10 Ways to Sound Smarter

Sarah Eaton speaker presenter keynote education literacyYou may wear the proper clothes and drive a snazzy car, but what about your “verbal image”?

The words you use in business or an academic setting convey a message about you. Being articulate is often associated with being competent, being able to do the job, being able to rise to new challenges. Here are 10 tips to sound smarter, more professional and to boost your “verbal image”.

  1. Ditch the fillers. You don’t like fillers in your food, do you? There are certain words or sounds that can turn a perfectly good sentence into a verbal hot dog. Words such as “like” and phrases such as “ya know”, add nothing to the quality of your verbal spread. Eliminate them and you’ll automatically sound more eloquent and intelligent.
  2. Eliminate the “um”s and “ah”s. When you do, you’ll add quality to your speech by making you sound more confident and assured.
  3. Use transition words with care. Overusing words such as “well…” and “so…” can be annoying for the listener. Listen for these words in your speech. If you need to transition from one idea to another, add a few other key words to your vocabulary. “Therefore”, “in essence…” and “my point is…” are excellent additions that can often be used in place of tired words such as “well” and “some” that add little value to what you are saying.
  4. Pause. People are afraid of dead air. If it goes on for too long, or is accompanied by a look of panic, then silence is not your friend. But deliberate, well placed pauses show you are in control as a speaker. It also gives your listener time to process what you just said. Learn the subtle art of the gentle pause to command more attention.
  5. Be precise. Instead of saying “blah, blah, blah” or “whatever!”, instead say “et cetera” or choose a word that means what you’re actually trying to say. Instead of “stuff”, say “materials” or “substance”. Precision indicates that you have chosen your words with care; always a smart choice.
  6. Make the dictionary your friend. Knowing what words to say when can mean the difference between sounding educated and sounding like an idiot. Someone recently told me of a case where the person speaking confused the words “masticate” and “macerate”. It made the sentence hilarious. Sadly, the speaker didn’t sound like so much of an expert after that.
  7. Choose words of Latin or Greek origin. Words that come from Latin or Greek are more academic. Once the dictionary is your friend, learn the origins of words. Choose words that come from either of these two classical languages and you’ll sound more educated.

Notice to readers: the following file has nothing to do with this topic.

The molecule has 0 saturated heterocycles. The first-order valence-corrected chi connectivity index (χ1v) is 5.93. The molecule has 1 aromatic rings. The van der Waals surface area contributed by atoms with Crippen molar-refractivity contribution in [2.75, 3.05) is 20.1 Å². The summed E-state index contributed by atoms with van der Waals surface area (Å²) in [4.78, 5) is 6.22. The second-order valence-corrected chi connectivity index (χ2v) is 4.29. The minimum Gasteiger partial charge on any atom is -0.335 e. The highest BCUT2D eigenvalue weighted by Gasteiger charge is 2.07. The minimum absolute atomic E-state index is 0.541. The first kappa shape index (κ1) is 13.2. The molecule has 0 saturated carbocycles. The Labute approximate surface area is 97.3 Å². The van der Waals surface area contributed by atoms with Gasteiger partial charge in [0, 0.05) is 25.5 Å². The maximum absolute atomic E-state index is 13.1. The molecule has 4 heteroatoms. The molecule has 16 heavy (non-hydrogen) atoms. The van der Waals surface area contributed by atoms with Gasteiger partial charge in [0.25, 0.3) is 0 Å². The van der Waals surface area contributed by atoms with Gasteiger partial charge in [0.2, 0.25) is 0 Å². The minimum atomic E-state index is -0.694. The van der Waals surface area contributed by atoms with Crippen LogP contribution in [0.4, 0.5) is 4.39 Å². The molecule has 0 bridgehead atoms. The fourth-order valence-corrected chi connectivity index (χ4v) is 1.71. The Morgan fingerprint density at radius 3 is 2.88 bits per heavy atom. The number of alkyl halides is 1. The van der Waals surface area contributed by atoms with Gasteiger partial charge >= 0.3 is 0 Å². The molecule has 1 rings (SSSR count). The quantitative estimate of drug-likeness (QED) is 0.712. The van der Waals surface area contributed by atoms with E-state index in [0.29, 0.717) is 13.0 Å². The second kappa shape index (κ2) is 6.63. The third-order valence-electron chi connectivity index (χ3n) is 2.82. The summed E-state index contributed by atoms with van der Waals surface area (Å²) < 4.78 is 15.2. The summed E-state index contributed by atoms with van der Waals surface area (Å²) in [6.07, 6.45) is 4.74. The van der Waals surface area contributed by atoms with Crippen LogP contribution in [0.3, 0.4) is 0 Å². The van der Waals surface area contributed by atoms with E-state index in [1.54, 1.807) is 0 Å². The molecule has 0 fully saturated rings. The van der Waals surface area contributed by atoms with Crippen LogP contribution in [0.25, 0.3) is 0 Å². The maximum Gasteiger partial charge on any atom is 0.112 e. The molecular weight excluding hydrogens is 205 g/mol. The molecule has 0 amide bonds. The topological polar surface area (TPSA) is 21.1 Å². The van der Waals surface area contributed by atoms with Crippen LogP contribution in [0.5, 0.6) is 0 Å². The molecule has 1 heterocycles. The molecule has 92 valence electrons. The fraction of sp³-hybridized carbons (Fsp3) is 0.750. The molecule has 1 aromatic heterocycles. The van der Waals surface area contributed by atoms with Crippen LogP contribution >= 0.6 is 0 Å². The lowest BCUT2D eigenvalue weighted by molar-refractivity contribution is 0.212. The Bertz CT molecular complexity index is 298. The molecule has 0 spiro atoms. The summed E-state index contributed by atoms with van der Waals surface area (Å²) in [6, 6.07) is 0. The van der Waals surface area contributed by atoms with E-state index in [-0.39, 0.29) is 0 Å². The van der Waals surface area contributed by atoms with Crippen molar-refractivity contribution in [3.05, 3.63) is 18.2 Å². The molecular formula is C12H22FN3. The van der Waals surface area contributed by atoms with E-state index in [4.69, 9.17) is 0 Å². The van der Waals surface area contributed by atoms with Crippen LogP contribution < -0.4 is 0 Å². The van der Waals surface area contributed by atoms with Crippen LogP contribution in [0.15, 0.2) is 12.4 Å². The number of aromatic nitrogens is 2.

8. Choose your words carefully. You may know that a word has a Latin or Greek origin, doesn’t mean you should use it. “Masticate” and “macerate” both have origins in an ancient language. Using big words improperly doesn’t make you sound smart. Know what words mean and in what context to use them.
  9. Power your sentences with verbs – used properly. “Me Tarzan, you Jane” lacks verbs and has become the quintessential phrase indicating a lack of formal education. Using verbs alone that should be paired with another verb is equally telling. “I drunk the tea” should be either “I drank the tea” or “I had drunk the tea.” Knowing the difference between these tenses – and when to use them, is the mark of an educated speaker.
  10. Eliminate the slang. “Ain’t”, “s’up” and “bro” may be fine for the street, but they have no place in the business or academic environment. There’s a difference between being relaxed and casual and sounding like you’re from the ‘hood.

The trick is to polish your verbal image without looking like you’re trying too hard. The reason TV characters like “Fraser” are so funny is that their speech is exaggeratedly intellectual. Subtle changes can sharpen your verbal image without making you sound like a pompous know-it-all. When in doubt, less is often more.


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Update – January 2018 – This blog has had over 1.8 million views thanks to readers like you. If you enjoyed this post, please “like” it or share it on social media. Thanks!

Sarah Elaine Eaton is a faculty member in the Werklund School of Education, University of Calgary, Canada.


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